Monday, September 24, 2012

A Gold Star for the Chicago Teachers Union

A Gold Star for the Chicago Teachers Strike

After 10 years of top-down disruptions, teachers showed
the power of collective action by those who work in

By Karen Lewis and Randi Weingarten Opinion

Wall Street Journal September 23, 2012

After more than a decade of top-down dictates,
disruptive school closures, disregard of teachers' and
parents' input, testing that squeezes out teaching, and
cuts to the arts, physical education and libraries,
educators in Chicago said "enough is enough." With
strong support from parents and many in the community,
teachers challenged a flawed vision of education reform
that has not helped schoolchildren in Chicago or around
the country. It took a seven-day strike - something no
one does without cause - but with it educators in
Chicago have changed the conversation about education

These years of dictates imposed upon teachers left
children in Chicago without the rich curriculum,
facilities and social services they need. On picket
lines, with their handmade signs, teachers provided
first-person accounts of the challenges confronting
students and educators. They made it impossible to turn
a blind eye to the unacceptable conditions in many of
the city's public schools.

Teachers and parents were united in the frustration
that led to the strike. Nearly nine out of 10 students
in Chicago Public Schools live in poverty, a shameful
fact that so-called reformers too often ignore, yet
most schools lack even one full-time nurse or social
worker. The district has made cuts where it shouldn't
(in art, music, physical education and libraries) but
hasn't cut where it should (class sizes and excessive
standardized testing and test prep). The tentative
agreement reached in Chicago aims to address all these

Chicago's teachers see this as an opportunity to move
past the random acts of "reform" that have failed to
move the needle and toward actual systemic school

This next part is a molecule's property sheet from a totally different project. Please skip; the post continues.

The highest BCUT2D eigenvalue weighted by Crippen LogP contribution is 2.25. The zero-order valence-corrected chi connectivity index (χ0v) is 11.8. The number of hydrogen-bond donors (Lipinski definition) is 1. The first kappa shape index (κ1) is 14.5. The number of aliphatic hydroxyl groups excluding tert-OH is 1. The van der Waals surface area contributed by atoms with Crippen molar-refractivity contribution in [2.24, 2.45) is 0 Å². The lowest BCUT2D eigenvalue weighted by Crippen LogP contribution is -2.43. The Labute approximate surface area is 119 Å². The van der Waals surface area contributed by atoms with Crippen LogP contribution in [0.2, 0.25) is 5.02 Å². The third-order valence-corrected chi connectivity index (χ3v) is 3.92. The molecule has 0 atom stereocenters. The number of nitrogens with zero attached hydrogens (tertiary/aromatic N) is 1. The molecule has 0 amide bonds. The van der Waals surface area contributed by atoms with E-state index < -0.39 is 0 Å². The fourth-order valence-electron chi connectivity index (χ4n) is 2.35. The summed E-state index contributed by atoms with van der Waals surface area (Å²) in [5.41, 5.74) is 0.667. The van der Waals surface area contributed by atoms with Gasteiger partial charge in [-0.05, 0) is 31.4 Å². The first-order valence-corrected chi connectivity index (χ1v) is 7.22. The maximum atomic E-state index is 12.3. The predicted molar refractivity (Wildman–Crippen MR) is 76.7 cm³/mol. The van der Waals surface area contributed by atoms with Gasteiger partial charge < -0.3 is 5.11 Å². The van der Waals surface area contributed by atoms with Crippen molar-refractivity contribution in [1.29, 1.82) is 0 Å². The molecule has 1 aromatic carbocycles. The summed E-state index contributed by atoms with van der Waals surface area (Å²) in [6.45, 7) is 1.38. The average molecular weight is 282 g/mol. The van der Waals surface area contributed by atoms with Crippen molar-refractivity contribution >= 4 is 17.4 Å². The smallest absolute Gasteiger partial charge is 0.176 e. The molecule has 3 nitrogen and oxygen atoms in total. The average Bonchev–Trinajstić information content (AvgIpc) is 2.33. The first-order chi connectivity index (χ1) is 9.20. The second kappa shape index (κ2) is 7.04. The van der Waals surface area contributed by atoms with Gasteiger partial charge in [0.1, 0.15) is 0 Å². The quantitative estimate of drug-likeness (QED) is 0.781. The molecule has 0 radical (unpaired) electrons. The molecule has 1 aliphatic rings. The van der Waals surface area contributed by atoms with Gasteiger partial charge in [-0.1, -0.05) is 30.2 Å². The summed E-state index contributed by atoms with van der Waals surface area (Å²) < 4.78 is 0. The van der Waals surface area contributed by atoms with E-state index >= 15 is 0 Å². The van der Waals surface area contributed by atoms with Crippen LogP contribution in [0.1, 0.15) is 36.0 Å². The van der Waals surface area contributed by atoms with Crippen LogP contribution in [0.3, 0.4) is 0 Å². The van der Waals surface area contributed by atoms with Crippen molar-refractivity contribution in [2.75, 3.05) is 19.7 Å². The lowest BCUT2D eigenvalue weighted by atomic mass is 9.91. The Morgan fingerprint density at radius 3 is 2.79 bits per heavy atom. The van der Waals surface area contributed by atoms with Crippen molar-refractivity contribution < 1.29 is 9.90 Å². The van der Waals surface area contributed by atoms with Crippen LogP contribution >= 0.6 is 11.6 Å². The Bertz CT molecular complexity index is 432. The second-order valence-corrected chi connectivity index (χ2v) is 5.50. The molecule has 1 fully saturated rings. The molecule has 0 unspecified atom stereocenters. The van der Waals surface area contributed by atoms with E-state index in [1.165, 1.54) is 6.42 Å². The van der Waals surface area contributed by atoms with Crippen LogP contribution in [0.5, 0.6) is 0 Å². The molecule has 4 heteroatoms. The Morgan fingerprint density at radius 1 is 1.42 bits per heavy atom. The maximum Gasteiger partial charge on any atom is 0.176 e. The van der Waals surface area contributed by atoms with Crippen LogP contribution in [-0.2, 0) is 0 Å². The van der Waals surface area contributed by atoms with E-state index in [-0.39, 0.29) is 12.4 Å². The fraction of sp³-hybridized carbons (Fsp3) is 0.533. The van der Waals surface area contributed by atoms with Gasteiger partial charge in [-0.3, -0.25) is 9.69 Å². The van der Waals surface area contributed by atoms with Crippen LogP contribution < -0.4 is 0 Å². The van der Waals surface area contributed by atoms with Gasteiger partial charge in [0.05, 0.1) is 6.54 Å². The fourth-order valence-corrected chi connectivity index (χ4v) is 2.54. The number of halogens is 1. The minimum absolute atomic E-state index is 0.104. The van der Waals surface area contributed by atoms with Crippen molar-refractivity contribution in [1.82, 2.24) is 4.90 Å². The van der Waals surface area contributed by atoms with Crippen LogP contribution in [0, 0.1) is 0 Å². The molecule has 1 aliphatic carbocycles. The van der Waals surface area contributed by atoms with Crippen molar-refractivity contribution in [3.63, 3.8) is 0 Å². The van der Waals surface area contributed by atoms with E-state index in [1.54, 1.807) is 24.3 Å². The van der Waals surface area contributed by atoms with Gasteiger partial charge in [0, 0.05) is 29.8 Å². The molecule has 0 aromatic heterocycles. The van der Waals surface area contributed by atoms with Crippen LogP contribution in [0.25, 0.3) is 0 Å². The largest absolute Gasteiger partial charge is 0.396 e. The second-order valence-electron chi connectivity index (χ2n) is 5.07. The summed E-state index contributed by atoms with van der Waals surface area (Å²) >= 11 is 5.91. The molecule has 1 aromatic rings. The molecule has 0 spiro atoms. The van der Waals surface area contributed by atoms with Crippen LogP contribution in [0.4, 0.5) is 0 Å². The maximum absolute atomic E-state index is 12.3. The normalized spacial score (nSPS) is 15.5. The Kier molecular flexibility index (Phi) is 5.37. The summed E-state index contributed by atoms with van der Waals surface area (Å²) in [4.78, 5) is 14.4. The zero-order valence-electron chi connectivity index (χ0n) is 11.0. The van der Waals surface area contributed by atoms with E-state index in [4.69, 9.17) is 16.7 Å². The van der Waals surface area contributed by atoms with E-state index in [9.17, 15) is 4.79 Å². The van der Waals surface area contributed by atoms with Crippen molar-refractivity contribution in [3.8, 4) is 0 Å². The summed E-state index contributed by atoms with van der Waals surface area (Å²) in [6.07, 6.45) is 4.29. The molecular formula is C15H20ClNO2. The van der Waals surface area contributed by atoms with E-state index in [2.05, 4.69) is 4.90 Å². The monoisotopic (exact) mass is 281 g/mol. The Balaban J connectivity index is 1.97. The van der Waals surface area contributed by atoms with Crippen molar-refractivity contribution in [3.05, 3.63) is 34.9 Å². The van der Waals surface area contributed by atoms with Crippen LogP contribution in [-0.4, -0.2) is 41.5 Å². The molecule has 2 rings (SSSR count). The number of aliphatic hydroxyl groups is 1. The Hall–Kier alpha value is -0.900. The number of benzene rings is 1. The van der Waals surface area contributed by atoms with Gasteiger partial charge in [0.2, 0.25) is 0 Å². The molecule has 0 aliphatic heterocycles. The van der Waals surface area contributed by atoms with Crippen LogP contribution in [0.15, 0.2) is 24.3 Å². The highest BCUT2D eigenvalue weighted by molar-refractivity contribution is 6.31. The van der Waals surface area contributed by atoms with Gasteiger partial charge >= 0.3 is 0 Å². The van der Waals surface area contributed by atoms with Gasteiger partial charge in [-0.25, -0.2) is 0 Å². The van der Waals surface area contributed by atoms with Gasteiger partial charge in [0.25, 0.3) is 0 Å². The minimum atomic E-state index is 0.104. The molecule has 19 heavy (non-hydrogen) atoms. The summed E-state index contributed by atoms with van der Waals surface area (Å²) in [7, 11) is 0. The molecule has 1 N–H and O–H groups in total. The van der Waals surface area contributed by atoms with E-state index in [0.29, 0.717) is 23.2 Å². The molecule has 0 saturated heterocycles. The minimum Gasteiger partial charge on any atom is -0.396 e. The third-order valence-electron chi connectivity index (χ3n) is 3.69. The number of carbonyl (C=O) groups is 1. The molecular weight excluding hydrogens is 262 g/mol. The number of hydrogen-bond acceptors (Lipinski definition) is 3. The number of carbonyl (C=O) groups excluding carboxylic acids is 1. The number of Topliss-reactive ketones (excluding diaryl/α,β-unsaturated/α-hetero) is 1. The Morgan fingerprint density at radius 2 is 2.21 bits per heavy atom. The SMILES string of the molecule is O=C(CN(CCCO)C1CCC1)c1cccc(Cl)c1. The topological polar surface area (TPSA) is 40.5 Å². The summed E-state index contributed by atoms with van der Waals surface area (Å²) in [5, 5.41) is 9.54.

improvement. The tentative agreement focuses on
improving quality so that every public school in
Chicago is a place where parents want to send their
children and educators want to teach.

Its key tenets:

First, use time wisely. The proposed contract lengthens
the school day and year. A key demand by educators
during the strike was that the district focus not just
on instituting a longer school day, but on making it a
better school day. Additional seat time doesn't
constitute a good education. A well-rounded and rich
curriculum, regular opportunities for teachers to plan
and confer with colleagues, and time to engage students
through discussions, group work and project- based
learning - all these contribute to a high-quality
education, and these should be priorities going

Second, get evaluation right and don't fixate on
testing. Effective school systems use data to inform
instruction, not as a "scarlet number" that does
nothing to improve teaching and learning. One placard
seen on Chicago's picket lines captured the sentiment
of countless educators: "I want to teach to the
student, not to the test." If implemented correctly,
evaluations can help Chicago promote the continuous
development of teachers' skills and of students'
intellectual abilities (and not just their test-taking

Third, fix - don't close - struggling schools.
Chicago's teachers echoed the concerns of numerous
parents and civil rights groups that the closing of
struggling schools creates turmoil and instability but
doesn't improve achievement. Low- performing schools
improve not only by instituting changes to academics
and enrichment, but also by becoming centers of their

Schools that provide wraparound services - medical and
mental- health services, mentoring, enrichment programs
and social services - create an environment in which
kids are better able to learn and teachers can focus
more on instruction, knowing their students' needs are
being met. Chicago, with an 87% child-poverty rate,
should make these effective - and cost- effective -
approaches broadly available.

Fourth, morale matters. Teachers who work with students
in some of the most difficult environments deserve
support and respect. Yet they often pay for their
dedication by enduring daily denigration for not
single-handedly overcoming society's shortcomings.
These indignities and lack of trust risk making a great
profession an impossible one.

In a period when many officials have sought to strip
workers of any contractual rights or even a collective
voice, the Chicago teachers strike showed that
collective action is a powerful force for change and
that collective bargaining is an effective tool to
strengthen public schools. Chicago's public- school
teachers - backed by countless educators across the
country - changed the conversation from the blaming and
shaming of teachers to the promotion of strategies that
parents and teachers believe are necessary to help
children succeed.

It is a powerful example of solution-driven unionism
and a reminder that when people come together to deal
with matters affecting education, those who work in the
schools need to be heard. When they are, students,
parents and communities are better for it.

[Ms. Lewis is president of the Chicago Teachers Union.
Ms. Weingarten is president of the CTU's national
union, the American Federation of Teachers.]


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